-Smith
-Myers
-Beitzel
-Underwood
-Wilt

Here’s to hoping someone will recognize this woman. But in any case, this is a lovely portrait showing wonderful details:  We wonder if this was taken for a special event, evidenced by the corsage of roses she wears on the left lapel of her coat, with its two large buttons perched on the other lapel. In peering at an enlargement, the writing on the top button, one feels, is almost readable. Beneath the coat, which is heavily gathered at the shoulders, is a bodice in velvet, gathered at the neck and likely waist, creating soft folds. The bodice is set off by a wide flowery ribbon at the neck, which is tied into a bow in back. Her wavy brown hair is parted down the middle, and is probably long but gathered up from behind. She gazes slightly up to her right, from clear blue or green eyes, underneath straight brows.

Log Cabin Home, 1934

Photo, white border. October 2, 1934.

Price:  $7.00       Size:  3 and 1/2 x 1 and 7/8″

A child in overalls, standing outside their log cabin home, location unknown. This is a beautiful photo, for content and composition:  There’s the path, right from our viewpoint, leading up to the doorway; the home nestling in the woods and off-center of the image; evidence of the wood-burning stove currently in use; and other details to notice, such as the wash basin hanging next to the door, and the somewhat concave appearance of the cabin’s side. And it’s almost like you could hit “play” and see video – the child walking towards us, smiling face appearing out of the shadow, or maybe turning to go into the house, the stovepipe smoke blowing easterly….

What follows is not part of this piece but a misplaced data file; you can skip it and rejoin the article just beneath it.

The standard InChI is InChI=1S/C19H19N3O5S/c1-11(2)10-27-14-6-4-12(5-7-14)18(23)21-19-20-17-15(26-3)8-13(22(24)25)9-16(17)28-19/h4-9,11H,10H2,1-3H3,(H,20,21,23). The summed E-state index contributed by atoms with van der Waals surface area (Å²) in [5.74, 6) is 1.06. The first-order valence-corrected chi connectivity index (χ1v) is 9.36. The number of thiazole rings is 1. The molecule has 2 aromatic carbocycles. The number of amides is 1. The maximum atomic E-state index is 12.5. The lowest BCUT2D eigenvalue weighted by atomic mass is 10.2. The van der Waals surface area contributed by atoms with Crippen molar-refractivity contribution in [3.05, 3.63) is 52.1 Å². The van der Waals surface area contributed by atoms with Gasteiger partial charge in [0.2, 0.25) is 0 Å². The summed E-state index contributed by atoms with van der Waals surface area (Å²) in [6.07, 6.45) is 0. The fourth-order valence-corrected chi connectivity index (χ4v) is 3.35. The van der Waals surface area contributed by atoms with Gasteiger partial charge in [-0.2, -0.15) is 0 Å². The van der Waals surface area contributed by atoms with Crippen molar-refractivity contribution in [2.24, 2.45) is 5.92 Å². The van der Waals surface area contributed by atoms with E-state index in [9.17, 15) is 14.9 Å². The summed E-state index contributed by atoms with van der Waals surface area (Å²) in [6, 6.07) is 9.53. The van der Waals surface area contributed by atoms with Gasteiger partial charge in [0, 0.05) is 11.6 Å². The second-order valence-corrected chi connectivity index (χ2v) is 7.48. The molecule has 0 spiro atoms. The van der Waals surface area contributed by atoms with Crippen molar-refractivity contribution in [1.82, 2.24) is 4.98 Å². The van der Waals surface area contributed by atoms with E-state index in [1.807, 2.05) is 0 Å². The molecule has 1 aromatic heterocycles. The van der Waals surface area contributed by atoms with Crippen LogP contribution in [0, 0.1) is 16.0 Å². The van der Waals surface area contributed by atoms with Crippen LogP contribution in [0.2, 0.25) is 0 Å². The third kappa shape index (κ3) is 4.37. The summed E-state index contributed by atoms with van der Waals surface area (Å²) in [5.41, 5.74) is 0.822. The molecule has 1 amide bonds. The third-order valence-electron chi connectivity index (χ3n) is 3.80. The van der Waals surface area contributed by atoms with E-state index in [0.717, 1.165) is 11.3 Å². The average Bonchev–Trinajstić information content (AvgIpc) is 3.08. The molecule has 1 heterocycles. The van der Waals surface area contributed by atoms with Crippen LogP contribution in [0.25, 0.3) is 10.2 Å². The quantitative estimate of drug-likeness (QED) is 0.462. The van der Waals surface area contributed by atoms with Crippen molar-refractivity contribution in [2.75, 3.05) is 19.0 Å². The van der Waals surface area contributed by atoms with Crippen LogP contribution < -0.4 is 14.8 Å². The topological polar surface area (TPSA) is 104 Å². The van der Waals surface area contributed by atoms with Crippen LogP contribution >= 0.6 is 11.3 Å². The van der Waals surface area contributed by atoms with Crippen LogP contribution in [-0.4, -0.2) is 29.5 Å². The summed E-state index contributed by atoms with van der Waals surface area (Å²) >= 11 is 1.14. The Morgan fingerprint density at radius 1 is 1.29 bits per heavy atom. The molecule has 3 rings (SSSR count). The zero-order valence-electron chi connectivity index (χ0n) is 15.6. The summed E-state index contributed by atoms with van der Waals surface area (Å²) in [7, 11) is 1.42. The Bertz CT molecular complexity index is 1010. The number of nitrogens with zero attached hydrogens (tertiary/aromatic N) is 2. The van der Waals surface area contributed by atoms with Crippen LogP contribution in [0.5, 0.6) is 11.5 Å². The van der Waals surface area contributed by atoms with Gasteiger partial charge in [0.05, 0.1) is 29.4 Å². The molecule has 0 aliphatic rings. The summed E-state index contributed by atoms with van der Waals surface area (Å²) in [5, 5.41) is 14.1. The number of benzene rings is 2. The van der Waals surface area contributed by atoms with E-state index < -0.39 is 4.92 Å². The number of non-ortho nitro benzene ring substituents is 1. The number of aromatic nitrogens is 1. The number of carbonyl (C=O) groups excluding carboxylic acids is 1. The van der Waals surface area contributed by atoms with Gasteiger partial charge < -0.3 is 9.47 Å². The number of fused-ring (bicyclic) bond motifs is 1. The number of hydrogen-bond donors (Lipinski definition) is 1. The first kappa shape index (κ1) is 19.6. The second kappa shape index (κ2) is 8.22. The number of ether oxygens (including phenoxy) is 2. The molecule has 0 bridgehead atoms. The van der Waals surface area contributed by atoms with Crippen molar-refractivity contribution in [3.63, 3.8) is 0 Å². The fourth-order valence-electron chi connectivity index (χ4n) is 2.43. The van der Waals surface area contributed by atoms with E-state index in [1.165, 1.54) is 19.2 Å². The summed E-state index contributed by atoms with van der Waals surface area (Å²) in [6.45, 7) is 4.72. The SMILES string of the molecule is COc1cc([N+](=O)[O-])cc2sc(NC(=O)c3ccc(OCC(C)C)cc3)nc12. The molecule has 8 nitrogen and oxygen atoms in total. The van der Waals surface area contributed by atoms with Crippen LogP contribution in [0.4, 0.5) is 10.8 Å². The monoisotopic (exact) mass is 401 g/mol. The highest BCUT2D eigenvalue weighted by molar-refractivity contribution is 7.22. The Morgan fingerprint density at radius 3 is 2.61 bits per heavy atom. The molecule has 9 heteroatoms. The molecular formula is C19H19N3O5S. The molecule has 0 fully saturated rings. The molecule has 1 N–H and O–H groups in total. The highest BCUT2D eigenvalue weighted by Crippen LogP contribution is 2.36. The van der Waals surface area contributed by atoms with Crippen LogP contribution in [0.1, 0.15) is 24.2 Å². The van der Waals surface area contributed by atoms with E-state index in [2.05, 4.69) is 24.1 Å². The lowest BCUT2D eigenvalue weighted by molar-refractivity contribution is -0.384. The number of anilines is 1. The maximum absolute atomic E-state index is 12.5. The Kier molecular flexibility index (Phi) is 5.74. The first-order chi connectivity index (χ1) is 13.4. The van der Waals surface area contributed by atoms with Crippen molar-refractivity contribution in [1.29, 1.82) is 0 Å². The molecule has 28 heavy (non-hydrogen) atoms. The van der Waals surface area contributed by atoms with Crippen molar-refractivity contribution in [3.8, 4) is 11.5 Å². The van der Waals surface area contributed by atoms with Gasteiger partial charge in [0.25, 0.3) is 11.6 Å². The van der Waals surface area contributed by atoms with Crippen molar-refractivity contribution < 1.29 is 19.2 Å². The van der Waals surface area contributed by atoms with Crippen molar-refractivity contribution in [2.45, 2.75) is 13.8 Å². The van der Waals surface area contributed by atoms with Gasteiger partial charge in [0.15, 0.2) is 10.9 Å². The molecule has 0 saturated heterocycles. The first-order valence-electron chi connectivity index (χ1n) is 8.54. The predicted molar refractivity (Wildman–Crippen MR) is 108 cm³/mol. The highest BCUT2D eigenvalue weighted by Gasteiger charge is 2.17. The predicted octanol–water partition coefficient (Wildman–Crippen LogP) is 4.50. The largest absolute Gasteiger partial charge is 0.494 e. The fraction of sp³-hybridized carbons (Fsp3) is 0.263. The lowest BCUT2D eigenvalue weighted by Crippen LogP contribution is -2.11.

On the back is written,  “At least they have a roof. A well-to-do Indian half-breed.”  Well, maybe the individual that wrote the comment had just come from seeing some other cabins not as well put together. Also it was 1934, so better terminology was not yet common, evidently.

But for me, it looks like a small slice of heaven (as I sit typing this with the heavy traffic rolling by).

A Formal Occasion, Onboard Ship

Photo, white border. Circa 1910s – 1940s.

Price:  $6.00         Size:  About 2 x 2 and 7/8″

A snapshot found in a loose box of photos, location and ship name are unknown, and the date is unknown. If you enlarge the photo you’ll see three men in non-military type hats, that are walking with the officers. Maybe they are dignitaries of some sort.

Thunderbird Park, Vancouver Island, 1958

Photo, snapshot with white border, June 1958, Vancouver Island, BC

Price:  $5.00       Size:  About 3 and 1/2 x 3 and 1/2″

Tourists in June 1958 posing at the foot of a totem pole (not sure if this particular one is still there) and in front of the Mungo Martin House which was built in 1953.

Mungo Martin. n.d. https://en.wikipedia.org/wiki/Mungo_Martin. (accessed March 14, 2020).